Adoptive parents with fully open adoptions are less fearful of the stability of their adoption, and more comfortable talking about adoption, than closed adoption parents. (Dr. McRoy)
Children of open adoptions are reported to have fewer behavioral problems than children of closed adoptions. (Dr. Marianne Berry, California Longitudinal Study on Adoption)
From the Minnesota Texas Adoption Research Project:
* Parties in open (fully disclosed) adoptions are not confused about their parenting rights and responsibilities.
* Birth mothers do not attempt to "reclaim" their children.
* Children in open (fully disclosed) adoptions are not confused about who their parents are. They do understand the different roles of adoptive and birth parents in their lives.
* Differences in adolescent adoptive identity or degree of preoccupation with adoption are not related to the level of openness in the adoption.
* Adoptive openness does not appear to influence an adoptee's self-esteem in any negative way.
* Adoptive parents in open adoptions do NOT feel less in control and, indeed, have a greater sense of permanence in their relationship with their child.
* Open adoption does not interfere with adoptive parents' sense of entitlement or sense that they have the right to parent their adopted child.
* Birth mothers in open and ongoing mediated adoptions do NOT have more problems with grief resolution; indeed, they show better grief resolution than those in closed adoptions. Researchers did find that birth mothers in time-limited mediated adoptions (where contact stopped) had more difficulty resolving grief at the first interview of the study (when the children were between 4 and 12 years old).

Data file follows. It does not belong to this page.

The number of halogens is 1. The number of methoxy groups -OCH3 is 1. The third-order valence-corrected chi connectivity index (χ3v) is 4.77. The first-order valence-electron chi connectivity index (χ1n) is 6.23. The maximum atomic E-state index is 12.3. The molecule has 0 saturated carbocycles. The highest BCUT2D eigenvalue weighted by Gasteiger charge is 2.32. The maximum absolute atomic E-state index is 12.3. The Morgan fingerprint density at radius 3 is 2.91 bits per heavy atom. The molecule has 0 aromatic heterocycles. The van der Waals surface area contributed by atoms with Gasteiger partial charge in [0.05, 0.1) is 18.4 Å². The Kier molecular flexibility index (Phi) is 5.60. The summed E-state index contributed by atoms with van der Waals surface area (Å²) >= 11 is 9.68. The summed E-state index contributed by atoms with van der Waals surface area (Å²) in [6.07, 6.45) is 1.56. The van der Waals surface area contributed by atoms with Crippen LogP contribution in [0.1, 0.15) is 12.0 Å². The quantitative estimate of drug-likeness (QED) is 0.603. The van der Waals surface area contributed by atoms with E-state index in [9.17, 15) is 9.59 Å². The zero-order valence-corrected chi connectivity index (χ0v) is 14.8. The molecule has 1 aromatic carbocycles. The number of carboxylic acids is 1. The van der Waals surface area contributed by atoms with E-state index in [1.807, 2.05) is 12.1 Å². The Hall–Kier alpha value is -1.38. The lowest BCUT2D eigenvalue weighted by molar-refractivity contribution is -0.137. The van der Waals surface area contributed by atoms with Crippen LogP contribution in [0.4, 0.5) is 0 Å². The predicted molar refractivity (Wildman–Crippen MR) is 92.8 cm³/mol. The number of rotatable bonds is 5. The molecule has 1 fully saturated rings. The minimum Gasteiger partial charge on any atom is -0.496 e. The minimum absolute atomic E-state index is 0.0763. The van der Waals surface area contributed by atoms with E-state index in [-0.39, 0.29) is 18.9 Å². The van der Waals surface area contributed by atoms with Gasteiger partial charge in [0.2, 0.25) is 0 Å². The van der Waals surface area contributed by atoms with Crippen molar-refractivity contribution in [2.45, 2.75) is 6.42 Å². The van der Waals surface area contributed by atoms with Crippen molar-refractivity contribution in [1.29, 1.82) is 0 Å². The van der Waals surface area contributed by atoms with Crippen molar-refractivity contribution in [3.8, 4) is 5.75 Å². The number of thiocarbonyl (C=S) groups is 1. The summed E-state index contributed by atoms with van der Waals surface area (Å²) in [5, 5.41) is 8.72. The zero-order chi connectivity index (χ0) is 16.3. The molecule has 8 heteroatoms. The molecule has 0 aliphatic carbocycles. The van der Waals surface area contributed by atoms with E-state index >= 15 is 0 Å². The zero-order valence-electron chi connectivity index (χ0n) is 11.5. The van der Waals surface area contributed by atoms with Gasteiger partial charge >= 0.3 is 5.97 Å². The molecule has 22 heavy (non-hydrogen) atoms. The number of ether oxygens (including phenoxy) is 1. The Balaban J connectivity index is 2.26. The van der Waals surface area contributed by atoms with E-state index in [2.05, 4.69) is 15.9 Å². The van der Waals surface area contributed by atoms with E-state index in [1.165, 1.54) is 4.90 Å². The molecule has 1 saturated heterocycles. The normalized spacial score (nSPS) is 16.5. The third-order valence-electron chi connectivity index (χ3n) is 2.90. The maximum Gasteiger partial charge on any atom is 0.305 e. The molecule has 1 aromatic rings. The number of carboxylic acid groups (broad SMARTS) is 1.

I have discussed open adoption at length before. Here are some of my posts that explain our experience, training and education on open adoption:
What Open Adoption is NOT
Open Adoption Isn't For Everyone - Or Is It? Part 1
Open Adoption Isn't For Everyone - Or Is It? Part 2
Open Adoption Isn't For Everyone - Or Is It? Part 3
Open Adoption Isn't For Everyone - Or Is It? Part 4
Open adoption allows you to really know and understand the adoption process. You know the birth family. You know the circumstances intimately. You know if the professionals are acting ethically. Your questions get living, breathing answers.
Open adoption does not take away grief. It involves relationship, so it is not perfect. I do not write about the sticky parts of open adoption in our home. That information belongs to my children. They accept it or reject it or talk about it or hide it, based on where they are and what their heart needs at the time. We are here to love them unconditionally, and give them a safe place to enjoy or grieve their connection to their first family.
Their stories have twists and turns and involve lots and lots of people - our extended family. And we are so crazy blessed to be a part of it, even when it's hard.
Especially when it's hard.
National Adoption Month - Definitely, Maybe!
National Adoption Month - Kids From the Hard Places
(photo by Lize Rixt)